- Second, the OLC Opinion notes that the President may always fire an Acting Director. The OLC reasons that even if the Dodd-Frank Act properly requires “good cause” for the President to remove a Director — an issue being litigated in the pending CFPB v. PHH case — such protection does not extend to an Acting Director.
- Third, it is difficult to see how the Bureau could take any action under Acting Director English — such as issuing a new proposed regulation or bringing an enforcement action — that would not be drawn into a legal fight over the legitimacy of the Acting Director’s authority. The same could be said of actions taken by Acting Director Mulvaney — but his actions are far more likely to be ratified by the next Director.
In light of the foregoing, it still appears that the Mulvaney era at the Bureau will begin Monday, to be followed by a full five-year term for a new Director once she or he is confirmed by the Senate.
On November 16, 2017, the CFPB filed suit in Montana federal court against Think Finance for activities connected to its tribal-affiliated internet lending business. Think Finance worked with lenders owned by Native American tribes to offer small-dollar loans to consumers that the Bureau alleges are void under state law. This suit came on the same day that the upcoming departure of Director Richard Cordray became public, an indication perhaps that Bureau leadership may believe that the aggressive theories of the case (discussed below) would not be pursued under new leadership. Think Finance declared bankruptcy in Texas federal court three weeks ago, so the CFPB filed may have filed suit to ensure that it could be a creditor. As indicated by the recent bankruptcy action, Think Finance may not have the resources to defend itself in this action.
Richard Cordray, the first and only Director of the Consumer Financial Protection Bureau, announced today that he will resign from the Bureau by the end of November–presumably in order to explore a run for governor in his home state of Ohio. Cordray, a Democrat, was appointed to serve as the agency’s first Director in a recess appointment by former President Obama in 2012. He was subsequently confirmed by the Senate in July of 2013. Since that time, Cordray has been the face of the young agency as it pursued aggressive policy and enforcement initiatives. Continue Reading
On November 13, 2017, the Consumer Financial Protection Bureau published two notices in the Federal Register seeking information related to consumers’ access to free credit scores. These notices highlight the Bureau’s continued focus on credit scoring and consumer understanding of credit scores as a priority area for the CFPB.
In the first notice, the CFPB’s Office of Financial Education requests information from consumers regarding their experiences with free access to credit scores. The Bureau also requests information from businesses, nonprofit credit and financial counseling providers, and any other interested members of the public. The stated goal is to identify educational content that is providing the most value to consumers, discover whether additional educational content could be developed to aid consumers’ understanding of credit scores and reports, and gain a broader understanding of industry practices that best support educating and empowering consumers. The deadline for submitting public comments is February 12, 2018.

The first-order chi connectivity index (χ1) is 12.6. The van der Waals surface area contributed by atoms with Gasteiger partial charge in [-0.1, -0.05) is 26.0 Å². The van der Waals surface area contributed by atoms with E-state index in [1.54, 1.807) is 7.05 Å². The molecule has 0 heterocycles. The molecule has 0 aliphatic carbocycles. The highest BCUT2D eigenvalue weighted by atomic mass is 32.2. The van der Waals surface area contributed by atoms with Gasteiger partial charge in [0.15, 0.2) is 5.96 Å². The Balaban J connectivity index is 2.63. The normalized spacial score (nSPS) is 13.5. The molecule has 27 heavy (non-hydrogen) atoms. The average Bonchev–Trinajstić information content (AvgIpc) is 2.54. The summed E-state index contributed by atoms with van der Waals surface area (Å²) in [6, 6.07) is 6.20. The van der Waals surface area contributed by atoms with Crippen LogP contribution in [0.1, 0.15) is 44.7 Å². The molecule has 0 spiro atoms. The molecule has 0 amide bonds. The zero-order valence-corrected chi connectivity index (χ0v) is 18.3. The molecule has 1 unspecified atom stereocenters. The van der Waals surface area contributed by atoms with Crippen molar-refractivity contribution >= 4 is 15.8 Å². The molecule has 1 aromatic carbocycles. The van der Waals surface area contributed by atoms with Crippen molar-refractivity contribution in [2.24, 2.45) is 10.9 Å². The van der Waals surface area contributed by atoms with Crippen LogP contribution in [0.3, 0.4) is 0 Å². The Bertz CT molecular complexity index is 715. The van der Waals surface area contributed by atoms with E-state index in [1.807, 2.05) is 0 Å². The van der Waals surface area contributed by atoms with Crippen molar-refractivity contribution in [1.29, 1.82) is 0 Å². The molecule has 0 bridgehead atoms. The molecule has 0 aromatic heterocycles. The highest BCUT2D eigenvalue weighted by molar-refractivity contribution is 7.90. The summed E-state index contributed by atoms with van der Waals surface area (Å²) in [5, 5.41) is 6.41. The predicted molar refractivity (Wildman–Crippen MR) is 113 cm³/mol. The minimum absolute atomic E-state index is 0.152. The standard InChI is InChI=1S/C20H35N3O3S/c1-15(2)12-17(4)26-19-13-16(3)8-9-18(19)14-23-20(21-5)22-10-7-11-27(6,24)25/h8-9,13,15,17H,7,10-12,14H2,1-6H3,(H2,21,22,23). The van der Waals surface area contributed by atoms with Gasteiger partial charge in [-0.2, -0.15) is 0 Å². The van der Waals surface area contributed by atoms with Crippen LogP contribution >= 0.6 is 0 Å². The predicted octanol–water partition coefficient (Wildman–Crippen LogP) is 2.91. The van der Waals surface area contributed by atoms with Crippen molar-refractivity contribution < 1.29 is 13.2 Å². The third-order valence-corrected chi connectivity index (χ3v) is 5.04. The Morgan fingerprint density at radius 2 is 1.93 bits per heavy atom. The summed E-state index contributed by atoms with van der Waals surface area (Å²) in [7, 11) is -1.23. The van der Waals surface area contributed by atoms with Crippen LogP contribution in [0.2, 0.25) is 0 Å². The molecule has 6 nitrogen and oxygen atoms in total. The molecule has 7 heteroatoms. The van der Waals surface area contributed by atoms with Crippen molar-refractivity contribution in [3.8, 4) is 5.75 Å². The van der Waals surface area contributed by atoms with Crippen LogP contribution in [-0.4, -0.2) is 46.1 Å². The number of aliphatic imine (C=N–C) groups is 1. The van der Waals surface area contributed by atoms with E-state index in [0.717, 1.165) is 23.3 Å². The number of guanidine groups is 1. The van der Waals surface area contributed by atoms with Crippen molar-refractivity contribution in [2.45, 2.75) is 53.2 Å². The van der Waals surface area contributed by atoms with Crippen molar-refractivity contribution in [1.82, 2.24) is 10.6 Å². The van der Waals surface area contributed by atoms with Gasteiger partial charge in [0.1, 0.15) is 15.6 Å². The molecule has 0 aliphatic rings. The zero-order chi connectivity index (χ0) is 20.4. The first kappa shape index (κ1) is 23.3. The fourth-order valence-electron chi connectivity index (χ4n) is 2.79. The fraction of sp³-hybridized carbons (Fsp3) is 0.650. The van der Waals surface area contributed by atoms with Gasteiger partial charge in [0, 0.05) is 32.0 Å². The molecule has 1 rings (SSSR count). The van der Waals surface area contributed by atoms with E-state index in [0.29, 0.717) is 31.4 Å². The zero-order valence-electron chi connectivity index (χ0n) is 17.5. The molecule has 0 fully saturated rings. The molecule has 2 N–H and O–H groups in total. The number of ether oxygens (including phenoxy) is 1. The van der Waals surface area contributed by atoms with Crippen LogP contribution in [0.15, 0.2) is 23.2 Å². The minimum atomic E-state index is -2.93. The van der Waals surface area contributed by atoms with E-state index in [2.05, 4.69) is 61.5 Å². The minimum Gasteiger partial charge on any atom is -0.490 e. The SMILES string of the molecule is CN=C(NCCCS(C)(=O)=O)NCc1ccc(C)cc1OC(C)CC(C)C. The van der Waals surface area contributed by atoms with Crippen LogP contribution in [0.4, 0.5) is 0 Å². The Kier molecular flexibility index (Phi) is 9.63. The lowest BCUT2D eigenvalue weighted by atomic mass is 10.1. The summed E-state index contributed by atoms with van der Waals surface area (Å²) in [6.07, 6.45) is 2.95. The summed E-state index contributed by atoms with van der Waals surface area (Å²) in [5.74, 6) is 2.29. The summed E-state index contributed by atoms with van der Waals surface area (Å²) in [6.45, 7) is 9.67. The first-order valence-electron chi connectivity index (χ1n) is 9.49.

The second notice announces the CFPB’s plans to update its list of companies that offer existing customers free access to their credit score. This updated list will further the CFPB’s goal of consumer awareness of companies that provide this service to consumers.
To compile its initial list, which was published in March 2017, the Bureau requested information on both credit card issuers and non-credit card companies, but only committed to publishing and only published information on credit card issuers. As with the Bureau’s initial request, both credit card issuers and non-credit card companies are invited to respond to this new request, provided they meet certain specified criteria, including offering (at least some) existing customers the ability to obtain a free credit score, offering the score on a continuous basis (as opposed to a time-limited or promotional basis), and offering periodic updates to the score. In keeping with past practice, the Bureau only commits to including on the list the credit card issuers that respond and meet the above criteria, while retaining discretion as to whether to publish information on non-credit card companies as part of the existing list or on a separate list. The CFPB further announced that it intends to supplement publication of the updated list with more content aimed at educating consumers about the availability of credit scores and credit reports. The deadline for submitting comments on the updated list is January 21, 2018.